Cerebral Palsy

What is cerebral palsy (CP)?

Cerebral palsy (CP) is a term used to describe disorders that affect a child’s movements and posture. CP is the result of a brain injury suffered in utero, while a baby is developing in the womb. Premature babies, especially those born before 28 weeks, are at a higher risk of being diagnosed with this disorder. CP can also result from an injury in a near drowning or car accident.

In general, CP does not get worse over time. There is no cure for the condition. Therapy can help your child.

As many as 5 in 1000 babies born in North America have CP.

Signs and symptoms of CP

Poor gross or fine motor (movement) skills are the most common signs that your child may have CP. If your child is not rolling, sitting, or walking by the expected time, it may be a sign that he has CP. Other signs may include:

  • floppy or stiff muscles
  • unusual muscle movements
  • seizures

The symptoms of CP may be more or less severe, depending on the type of CP and the area of the brain that has been injured.

Some children with CP have normal intellect. Other children have severe brain damage or poor hearing and vision. Any of these conditions can make it harder for the child to communicate.

Different types of CP cause different symptoms:


This is the most common form of CP. Symptoms include:

  • tight muscles and exaggerated reflexes
  • difficulty moving
  • a few muscles or the whole body may be affected


This type of CP is marked by involuntary movements. Other symptoms include:

  • squirming
  • looking as if the child is constantly moving


The atonic child is weak, floppy, and lacks normal muscle tone. Symptoms of this type of CP include:

  • poor balance
  • poor depth perception
  • an unsteady walk
  • poor coordination


This type of CP occurs when the child has a combination of spastic, athetoid, or atonic CP symptoms.

CP can affect different parts of the body. There are terms to describe the part of the body affected:

  • monoplegia: one arm or one leg is affected
  • hemiplegia: the arm and leg on the same side are affected
  • paraplegia: only the legs are affected
  • diplegia: paralysis of similar parts on both sides of the body
  • quadriplegia: both arms and both legs are affected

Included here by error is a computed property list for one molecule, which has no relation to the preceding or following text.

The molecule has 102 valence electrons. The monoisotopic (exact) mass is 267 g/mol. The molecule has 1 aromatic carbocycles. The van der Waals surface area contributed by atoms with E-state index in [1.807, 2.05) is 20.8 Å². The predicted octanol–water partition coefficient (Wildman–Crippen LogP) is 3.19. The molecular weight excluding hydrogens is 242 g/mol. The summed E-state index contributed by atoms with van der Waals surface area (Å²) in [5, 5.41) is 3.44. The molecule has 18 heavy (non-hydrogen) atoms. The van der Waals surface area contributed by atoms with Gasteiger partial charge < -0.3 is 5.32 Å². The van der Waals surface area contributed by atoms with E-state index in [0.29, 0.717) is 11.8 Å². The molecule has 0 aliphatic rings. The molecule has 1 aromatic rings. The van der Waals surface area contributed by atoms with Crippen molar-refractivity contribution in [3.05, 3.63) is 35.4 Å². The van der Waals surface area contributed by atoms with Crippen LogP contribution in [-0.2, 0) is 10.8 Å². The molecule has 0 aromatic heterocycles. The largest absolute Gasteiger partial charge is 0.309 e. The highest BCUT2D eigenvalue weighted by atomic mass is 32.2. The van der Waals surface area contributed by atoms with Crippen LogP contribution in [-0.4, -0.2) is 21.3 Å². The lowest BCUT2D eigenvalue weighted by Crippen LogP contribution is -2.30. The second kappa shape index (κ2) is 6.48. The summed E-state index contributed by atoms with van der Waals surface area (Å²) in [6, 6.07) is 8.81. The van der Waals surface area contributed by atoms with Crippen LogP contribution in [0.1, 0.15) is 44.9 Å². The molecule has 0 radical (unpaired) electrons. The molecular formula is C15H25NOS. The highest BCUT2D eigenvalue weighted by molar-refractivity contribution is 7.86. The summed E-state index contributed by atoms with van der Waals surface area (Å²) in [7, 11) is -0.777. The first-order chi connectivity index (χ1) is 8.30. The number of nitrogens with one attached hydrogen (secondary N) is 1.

CP is caused by an injury to the brain during pregnancy, delivery, or following birth. It can also occur later in childhood. There are many causes of CP. Some causes include:

Before birth and during delivery

  • abnormal development of the brain
  • infections
  • genetic problems
  • complications of prematurity
  • decreased oxygen to the brain

After birth

  • severe jaundice
  • meningitis
  • head injury

What a doctor can do to help your child

Some babies with CP will show signs at birth. In other cases, it may be hard to make a diagnosis. Usually, CP is determined by age 1 or 2 years.

If you are concerned about your child, tell your child’s doctor. The doctor will do a physical examination and ask you about your child's medical history.

A diagnosis can take months. There is not one single test that will determine the presence of CP. Some tests may be ordered, including:

  • a CT scan or an MRI to look for abnormalities in your child’s brain
  • an EEG to look for evidence of seizures
  • hearing and vision tests
  • blood tests


Your child's doctor will determine the best line of treatment for your child. Treatment will depend on the severity of the condition.

  • Physical therapy will likely be a big part of the treatment program. Physical therapy will work on muscle strength, flexibility, balance, and mobility.
  • Occupational therapy will work on hand and hand-eye coordination. The therapist may also help your child with equipment like wheelchairs, braces, or talking devices.
  • Speech therapy can help your child to communicate better.
  • Some children need medicine to improve motor control and reduce spasticity.

What you can do to help your child with CP

Seek support

As a parent of a child with CP, you may be overwhelmed by emotion. Feelings like fear of the future or guilt are common. There is help out there. Support groups, friends, family, therapists, places of faith, or community centers can serve to strengthen your abilities as a parent. Ask your doctor for resources.

Encourage your child to be social

It can be difficult for children to cope with having CP. Encourage your child to express his feelings and help him work through them. Encourage your child to join in group activities with other children his age. Such interaction will help your child reach his fullest potential.

Key notes

  • CP is a term to describe a group of disorders that affect body movements and posture.
  • There is no cure for the condition, but therapy can help.
  • As many as 5 in 1000 babies born in North America have CP.
  • Symptoms include tight muscles, difficulty moving, and delayed motor development.
  • A few muscles or the whole body may be affected.
  • Physical therapy will likely be a big part of treatment.

Sheila Jacobson, MBBCh, FRCPC


Nutrition in neurologically impaired children V Marchand; Canadian Paediatric Society, Nutrition and Gastroenterology Committee Paediatr Child Health 009;14 (6):395-401 Reference No. NG 2009-01: http://www.cps.ca/english/statements/n/n09-01.htm. Last accessed March 2010.